Definitely. I think that is what has made things so difficult this last year. I am adamant that there is no way DS is going to be exposed to outbursts like that.

At the time they happened he was very young, but it still affected him. One of them he was in the room and went completely silent and just watched me, and with the other he was in the next room, which is good, because if he'd been in the same room he could have been hurt by flying bits of broken plastic. Thinking about it makes me feel sick.

The part of me that feels guilty for not being able to make it work says 'but DP realises that was out of order, and he hasn't done anything like that since'.

And the part of me that knows this is our only option says 'yes, but he only realised that once I'd explained it too him in detail in a letter, initially he suggested that's just how he deals with anger and I would have to get used to it. And he hasn't had the opportunity to do anything like that since because we've avoided any confrontation by simply not communicating'.

normaleggy Fri 19-Aug-11 22:41:33

Having a simalar time myself, Rushy, have just seperated from my DH with two young DC in tow. It's so hard not to just go back to what you know, but you need to trust you instincts that this is the right thing to do for all of you, you can't spend your life tip-toeing around him, worried that what you say might trigger him off. Think about when your DS is older, do you want him to feel like that in his own home? Best to do it now while he is young and have a fresh start. That is what I have done and although it is breaking my heart right now I know it is absolutely the right thing to do for all of us. I am also terrified of what lies ahead but take comfort and support from family and friends wherever you can, I'm sure you (we) will be fine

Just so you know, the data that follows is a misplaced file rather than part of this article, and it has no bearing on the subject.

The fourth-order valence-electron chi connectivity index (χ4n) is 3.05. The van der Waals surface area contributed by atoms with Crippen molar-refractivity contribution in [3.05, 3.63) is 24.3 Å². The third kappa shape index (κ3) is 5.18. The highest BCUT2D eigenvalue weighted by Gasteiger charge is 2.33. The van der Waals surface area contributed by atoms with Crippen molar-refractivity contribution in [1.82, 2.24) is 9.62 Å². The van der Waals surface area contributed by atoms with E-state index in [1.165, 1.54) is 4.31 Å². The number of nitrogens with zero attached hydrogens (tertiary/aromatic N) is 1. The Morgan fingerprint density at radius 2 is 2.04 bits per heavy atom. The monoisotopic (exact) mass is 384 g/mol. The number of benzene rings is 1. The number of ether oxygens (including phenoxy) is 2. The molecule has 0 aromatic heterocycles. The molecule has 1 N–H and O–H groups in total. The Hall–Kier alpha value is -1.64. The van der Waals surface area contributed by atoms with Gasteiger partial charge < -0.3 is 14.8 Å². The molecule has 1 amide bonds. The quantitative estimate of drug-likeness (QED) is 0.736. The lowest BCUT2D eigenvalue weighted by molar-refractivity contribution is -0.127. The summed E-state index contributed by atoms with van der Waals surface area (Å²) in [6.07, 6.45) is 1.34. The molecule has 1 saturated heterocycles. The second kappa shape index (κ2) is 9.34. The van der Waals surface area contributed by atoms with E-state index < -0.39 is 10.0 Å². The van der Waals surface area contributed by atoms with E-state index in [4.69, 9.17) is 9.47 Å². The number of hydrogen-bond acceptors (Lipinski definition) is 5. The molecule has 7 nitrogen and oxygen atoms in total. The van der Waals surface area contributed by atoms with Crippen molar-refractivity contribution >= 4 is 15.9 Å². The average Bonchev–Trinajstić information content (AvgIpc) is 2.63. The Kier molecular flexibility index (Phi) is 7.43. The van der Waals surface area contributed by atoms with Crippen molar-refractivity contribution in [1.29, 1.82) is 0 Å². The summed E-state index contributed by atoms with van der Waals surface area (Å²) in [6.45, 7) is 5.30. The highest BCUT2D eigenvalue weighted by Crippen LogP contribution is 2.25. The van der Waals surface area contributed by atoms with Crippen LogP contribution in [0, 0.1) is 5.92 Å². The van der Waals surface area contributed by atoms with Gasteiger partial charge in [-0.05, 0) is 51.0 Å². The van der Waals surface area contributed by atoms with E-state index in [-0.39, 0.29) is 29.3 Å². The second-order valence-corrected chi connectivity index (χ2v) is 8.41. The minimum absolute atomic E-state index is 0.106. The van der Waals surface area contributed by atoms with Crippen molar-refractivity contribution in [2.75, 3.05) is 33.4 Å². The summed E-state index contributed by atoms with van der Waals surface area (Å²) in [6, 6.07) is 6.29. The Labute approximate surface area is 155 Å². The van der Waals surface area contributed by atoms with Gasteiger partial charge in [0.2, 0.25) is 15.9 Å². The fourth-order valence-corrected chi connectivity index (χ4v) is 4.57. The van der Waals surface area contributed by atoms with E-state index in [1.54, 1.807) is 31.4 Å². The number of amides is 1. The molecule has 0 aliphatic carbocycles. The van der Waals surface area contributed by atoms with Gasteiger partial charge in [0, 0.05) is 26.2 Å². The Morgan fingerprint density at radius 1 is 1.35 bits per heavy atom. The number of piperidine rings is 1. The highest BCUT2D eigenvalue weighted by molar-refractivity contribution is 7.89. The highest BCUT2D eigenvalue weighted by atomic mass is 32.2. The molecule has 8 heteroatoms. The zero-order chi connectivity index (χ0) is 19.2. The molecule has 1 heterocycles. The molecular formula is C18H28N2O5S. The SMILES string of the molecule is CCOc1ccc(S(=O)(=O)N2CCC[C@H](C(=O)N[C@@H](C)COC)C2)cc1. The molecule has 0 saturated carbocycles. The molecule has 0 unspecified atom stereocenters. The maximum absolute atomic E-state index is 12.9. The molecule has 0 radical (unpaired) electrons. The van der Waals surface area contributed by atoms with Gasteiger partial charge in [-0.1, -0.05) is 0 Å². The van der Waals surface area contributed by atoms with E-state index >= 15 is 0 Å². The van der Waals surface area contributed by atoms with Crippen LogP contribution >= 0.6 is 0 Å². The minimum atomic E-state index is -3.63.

Stay strong, best of luck and lots of hugs. xx

RushyBay Fri 19-Aug-11 22:41:56

Sorry, cross posts, that was to EdithWeston...

RushyBay Fri 19-Aug-11 22:45:53

lydiamama - that makes sense. We've agreed not to 'burn any bridges', and obviously need to try to remain on relatively good terms because of DS. I suppose only time will tell.

normaleggy - thank you for the reassurance. I've just started telling people we know, and it's feeling more real each time I say it out loud.

RushyBay Fri 19-Aug-11 22:47:30

normaleggy - meant to say: best of luck to you too xx

How old are your children, if you don't mind saying? How do you think they've managed with it all?

normaleggy Fri 19-Aug-11 23:12:43

dd is 3.5 ds is nearly 2. It's only been a week and so far they are fine, we are staying at my parents so they kind of see it as a bit of a holiday so far. I'm glad I've done it now while they are young, but of course you can't help feeling concerned for the future.

RushyBay Fri 19-Aug-11 23:23:52

I agree it's better to do it now. My parents divorced when I was at secondary school, and while I never doubted it was the right thing for them to do, it was bloody awful on many different levels. At the same time though, I feel so sad to think that DS will never be able to remember a time when his mummy and daddy were together.

normaleggy Fri 19-Aug-11 23:37:09

I know what you mean, it's things like birthdays and christmases that I'm feeling sad about, but you need to focus on the positive things, a happier life for you both xx